April 24, 2019
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Osteoporosis Drugs: Risks vs. Benefits

by Stephanie Watson  

If you’re female, you stand a one in two chance of breaking a bone due to osteoporosis, estimates the National Osteoporosis Foundation. Osteoporosis, a serious condition that thins and weakens bones, can make your bones so fragile that they can’t withstand a minor fall or even a cough. Major fractures can have long-term consequences, especially for older adults: A hip fracture, for instance, can lead to permanent loss of mobility and independence and a greater likelihood of early death.

Despite having a high fracture risk, many women with low bone density avoid taking bisphosphonates—the very drugs that could prevent bone loss and disability. One reason may be that some of bisphosphonates’ potential but rare side effects have come under negative, but often misguided, publicity over the past decade.

A note about men and osteoporosis: About one-third of all osteoporotic hip fractures worldwide occur in men, who are more likley than women to die the year after such a fracture. Male smokers and those with the lung condition chronic obstructive pulmonary disease (COPD) are at especially high risk. Yet men are far less likely to be assessed for bone loss and treated.

A game-changer

Bisphosphonate drugs help preserve bone mass by slowing down bone resorption—the breakdown of old bones. They’re incredibly effective drugs, reducing the risk of hip fractures by up to 50 percent and spine fractures by up to 70 percent.

Bisphosphonates are the first-line drug therapy for women with osteoporosis at high risk for fractures. They’re also approved for osteoporosis prevention in women with osteopenia (low bone mass, but not low enough to be diagnosed with osteoporosis) at high fracture risk. Bisphosphonates include alendronate (Fosamax), ibandronate (Boniva), risedronate (Actonel), and zoledronic acid (Reclast, Zometa, Aclasta). They’re taken orally either once a day, once a week, or once a month, except for zoledronic acid, which is administered intravenously once every one to three years.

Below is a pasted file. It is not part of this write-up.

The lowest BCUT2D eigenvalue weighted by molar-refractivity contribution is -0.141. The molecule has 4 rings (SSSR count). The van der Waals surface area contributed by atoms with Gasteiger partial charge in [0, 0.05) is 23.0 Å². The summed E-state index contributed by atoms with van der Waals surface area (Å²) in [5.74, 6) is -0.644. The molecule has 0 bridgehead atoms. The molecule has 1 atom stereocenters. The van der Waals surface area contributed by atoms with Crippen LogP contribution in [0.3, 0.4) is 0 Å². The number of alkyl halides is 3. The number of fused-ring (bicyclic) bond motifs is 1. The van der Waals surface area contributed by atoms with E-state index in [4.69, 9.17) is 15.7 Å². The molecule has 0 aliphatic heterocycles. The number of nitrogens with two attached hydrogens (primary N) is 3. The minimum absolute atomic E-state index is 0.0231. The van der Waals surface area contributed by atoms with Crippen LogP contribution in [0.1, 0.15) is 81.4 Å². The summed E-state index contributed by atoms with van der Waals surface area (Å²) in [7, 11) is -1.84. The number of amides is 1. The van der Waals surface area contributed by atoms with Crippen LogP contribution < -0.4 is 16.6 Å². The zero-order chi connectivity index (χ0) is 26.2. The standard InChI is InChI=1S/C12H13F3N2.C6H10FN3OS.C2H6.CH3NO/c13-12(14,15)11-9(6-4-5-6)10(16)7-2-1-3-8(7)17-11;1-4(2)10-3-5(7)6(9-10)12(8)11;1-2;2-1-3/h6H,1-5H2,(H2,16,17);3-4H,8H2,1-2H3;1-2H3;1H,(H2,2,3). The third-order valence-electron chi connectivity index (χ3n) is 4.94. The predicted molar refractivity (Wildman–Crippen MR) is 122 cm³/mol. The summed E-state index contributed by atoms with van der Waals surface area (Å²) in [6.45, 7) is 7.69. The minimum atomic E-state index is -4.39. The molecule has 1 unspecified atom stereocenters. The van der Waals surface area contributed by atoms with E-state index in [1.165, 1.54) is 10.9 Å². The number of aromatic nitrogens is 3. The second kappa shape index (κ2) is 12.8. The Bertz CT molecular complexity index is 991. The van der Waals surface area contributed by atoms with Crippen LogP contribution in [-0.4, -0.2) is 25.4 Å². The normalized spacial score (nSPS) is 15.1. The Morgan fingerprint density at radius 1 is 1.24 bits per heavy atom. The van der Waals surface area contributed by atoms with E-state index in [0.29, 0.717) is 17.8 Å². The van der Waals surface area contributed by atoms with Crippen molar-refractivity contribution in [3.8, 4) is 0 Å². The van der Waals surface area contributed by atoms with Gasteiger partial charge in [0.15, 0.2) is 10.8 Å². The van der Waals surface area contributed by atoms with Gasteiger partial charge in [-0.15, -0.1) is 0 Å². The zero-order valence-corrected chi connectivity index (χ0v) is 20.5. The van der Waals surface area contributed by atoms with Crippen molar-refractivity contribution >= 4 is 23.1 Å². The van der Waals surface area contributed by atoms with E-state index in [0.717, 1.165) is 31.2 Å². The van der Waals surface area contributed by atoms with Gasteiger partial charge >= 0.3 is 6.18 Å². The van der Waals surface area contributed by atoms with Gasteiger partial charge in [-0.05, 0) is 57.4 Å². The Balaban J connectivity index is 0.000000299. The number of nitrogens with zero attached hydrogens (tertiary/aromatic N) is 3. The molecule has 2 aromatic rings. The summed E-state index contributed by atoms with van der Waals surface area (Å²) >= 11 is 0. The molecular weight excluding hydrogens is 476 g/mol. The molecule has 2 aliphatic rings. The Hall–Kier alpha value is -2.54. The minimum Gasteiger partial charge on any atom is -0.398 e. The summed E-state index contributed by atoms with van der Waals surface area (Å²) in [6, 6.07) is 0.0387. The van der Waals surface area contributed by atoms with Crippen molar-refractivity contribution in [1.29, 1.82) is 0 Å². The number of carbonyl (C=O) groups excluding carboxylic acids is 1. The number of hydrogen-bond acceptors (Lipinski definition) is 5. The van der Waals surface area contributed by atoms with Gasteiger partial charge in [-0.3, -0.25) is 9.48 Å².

The number of bisphosphonate prescriptions soared between 1996, when they were introduced, and 2006. Then, between 2008 and 2012, use of these bone-strengthening drugs dropped by about half. Although this plunge could have partly been the result of better prescribing due to more accurate fracture risk assessment, it did coincide with media reports of two rare but serious bisphosphonate side effects, according to an analysis published in June 2018 in JAMA: The Journal of the American Medical Association.

Fears over side effects may lead many women who need these drugs to skip them. An international study published in 2012 found that more than 80 percent of postmenopausal women with fragility fractures weren’t being treated with bisphosphonates or other osteoporosis medications. It’s unclear how many women weren’t taking them for fear of potential complications.

The roots of drug fears

The bisphosphonate risks that have raised concerns are atypical femur fractures and osteonecrosis of the jaw. What makes an atypical femur fracture so frightening is that the femur, or thighbone, is the strongest bone in your body. Typically, it takes a lot of force—think a car accident or steep fall—to break it. Atypical femur fractures happen with little to no force. The bone snaps during everyday activities like walking, twisting, or even standing still.

The other risk—osteonecrosis of the jaw—happens when the jawbone is starved of blood, begins to die, and may become exposed inside the mouth. It’s more common in cancer patients who take high doses of bisphosphonates intravenously to prevent chemotherapy-related bone loss and in people who’ve had oral surgery.

It might seem ironic that drugs meant to strengthen bones can lead to fractures. Yet it makes sense, given that bisphosphonates work by suppressing the action of osteoclasts—cells that reabsorb and remove old and damaged bone. By slowing bone turnover, bisphosphonates may prevent your body from repairing any hairline cracks that form in the femur or jawbone.

Putting the risks into perspective

The absolute risk—or the true chance you’ll develop an atypical fracture while on these drugs—is extremely low, according to the JAMA analysis. In any given year, only 0.003 to 0.05 percent of people who take bisphosphonates will have this side effect—meaning that well over 99 percent won’t sustain an atypical fracture. Osteonecrosis of the jaw is even rarer, affecting an estimated 1 in 10,000 to 1 in 100,000 people who take them each year.

In contrast, fractures caused by osteoporosis are all too common. More than 860 out of 100,000 women with osteoporosis who go untreated will fracture a hip or femur in any given year. To put this in other terms, treating 1,000 women with bisphosphonates for three years might cause one atypical femur fracture but prevent 100 osteoporosis-related fractures. Taking bisphosphonates can also dramatically reduce your risk of having a second fracture and premature death.

Before taking bisphosphonates, discuss your risks with your doctor. Atypical femur fractures are more common (though still rare) in people of Asian ethnicity, which might suggest a genetic predisposition. Cancer treatment, diabetes, gum disease, steroid use, and smoking are risk factors for osteonecrosis of the jaw. If you take bisphosphonates, stay alert for side effects. An atypical fracture can cause dull or aching thigh or groin pain. Osteonecrosis of the jaw leads to pain, swelling, or a heavy feeling in the gums or jaw. If you have those symptoms, see your doctor.

This article first appeared in the September 2018 issue of UC Berkeley Health After 50.

Also see Osteopenia: What to Do About Bone Loss.